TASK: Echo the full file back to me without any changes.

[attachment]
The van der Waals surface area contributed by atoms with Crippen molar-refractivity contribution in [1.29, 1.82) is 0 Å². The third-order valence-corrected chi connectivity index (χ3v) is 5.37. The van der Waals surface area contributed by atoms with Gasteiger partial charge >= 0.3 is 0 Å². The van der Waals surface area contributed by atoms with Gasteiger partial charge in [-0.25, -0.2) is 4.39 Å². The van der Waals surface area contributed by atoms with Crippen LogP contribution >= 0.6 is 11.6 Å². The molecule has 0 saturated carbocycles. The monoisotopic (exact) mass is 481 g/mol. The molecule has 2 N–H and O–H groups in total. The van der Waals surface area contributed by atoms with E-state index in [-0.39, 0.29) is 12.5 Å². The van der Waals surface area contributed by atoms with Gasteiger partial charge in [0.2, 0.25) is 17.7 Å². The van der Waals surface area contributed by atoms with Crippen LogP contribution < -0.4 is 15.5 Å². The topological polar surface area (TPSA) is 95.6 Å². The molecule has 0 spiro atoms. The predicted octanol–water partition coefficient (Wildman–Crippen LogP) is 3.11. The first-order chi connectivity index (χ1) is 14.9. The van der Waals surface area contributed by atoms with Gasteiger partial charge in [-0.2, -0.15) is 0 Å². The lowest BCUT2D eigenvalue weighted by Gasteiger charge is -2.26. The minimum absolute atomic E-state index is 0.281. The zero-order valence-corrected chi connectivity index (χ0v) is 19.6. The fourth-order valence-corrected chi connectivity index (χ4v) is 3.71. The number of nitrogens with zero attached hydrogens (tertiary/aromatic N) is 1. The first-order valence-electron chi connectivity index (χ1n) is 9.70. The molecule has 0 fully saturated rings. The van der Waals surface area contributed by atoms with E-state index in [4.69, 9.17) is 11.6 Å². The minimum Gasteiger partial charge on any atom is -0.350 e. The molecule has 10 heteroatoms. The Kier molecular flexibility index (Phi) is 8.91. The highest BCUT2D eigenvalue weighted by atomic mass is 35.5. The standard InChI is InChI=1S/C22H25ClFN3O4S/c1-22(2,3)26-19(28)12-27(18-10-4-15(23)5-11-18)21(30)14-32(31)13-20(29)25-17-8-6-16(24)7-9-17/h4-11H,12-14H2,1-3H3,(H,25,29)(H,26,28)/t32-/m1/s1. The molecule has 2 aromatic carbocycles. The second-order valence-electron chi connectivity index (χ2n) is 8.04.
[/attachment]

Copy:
The van der Waals surface area contributed by atoms with Crippen molar-refractivity contribution in [1.29, 1.82) is 0 Å². The third-order valence-corrected chi connectivity index (χ3v) is 5.37. The van der Waals surface area contributed by atoms with Gasteiger partial charge >= 0.3 is 0 Å². The van der Waals surface area contributed by atoms with Gasteiger partial charge in [-0.25, -0.2) is 4.39 Å². The van der Waals surface area contributed by atoms with Crippen LogP contribution >= 0.6 is 11.6 Å². The molecule has 0 saturated carbocycles. The monoisotopic (exact) mass is 481 g/mol. The molecule has 2 N–H and O–H groups in total. The van der Waals surface area contributed by atoms with E-state index in [-0.39, 0.29) is 12.5 Å². The van der Waals surface area contributed by atoms with Gasteiger partial charge in [0.2, 0.25) is 17.7 Å². The van der Waals surface area contributed by atoms with Crippen LogP contribution < -0.4 is 15.5 Å². The topological polar surface area (TPSA) is 95.6 Å². The molecule has 0 spiro atoms. The predicted octanol–water partition coefficient (Wildman–Crippen LogP) is 3.11. The first-order chi connectivity index (χ1) is 14.9. The van der Waals surface area contributed by atoms with Gasteiger partial charge in [-0.2, -0.15) is 0 Å². The lowest BCUT2D eigenvalue weighted by Gasteiger charge is -2.26. The minimum absolute atomic E-state index is 0.281. The zero-order valence-corrected chi connectivity index (χ0v) is 19.6. The fourth-order valence-corrected chi connectivity index (χ4v) is 3.71. The number of nitrogens with zero attached hydrogens (tertiary/aromatic N) is 1. The first-order valence-electron chi connectivity index (χ1n) is 9.70. The molecule has 0 fully saturated rings. The van der Waals surface area contributed by atoms with E-state index in [4.69, 9.17) is 11.6 Å². The minimum Gasteiger partial charge on any atom is -0.350 e. The molecule has 10 heteroatoms. The Kier molecular flexibility index (Phi) is 8.91. The highest BCUT2D eigenvalue weighted by atomic mass is 35.5. The standard InChI is InChI=1S/C22H25ClFN3O4S/c1-22(2,3)26-19(28)12-27(18-10-4-15(23)5-11-18)21(30)14-32(31)13-20(29)25-17-8-6-16(24)7-9-17/h4-11H,12-14H2,1-3H3,(H,25,29)(H,26,28)/t32-/m1/s1. The molecule has 2 aromatic carbocycles. The second-order valence-electron chi connectivity index (χ2n) is 8.04.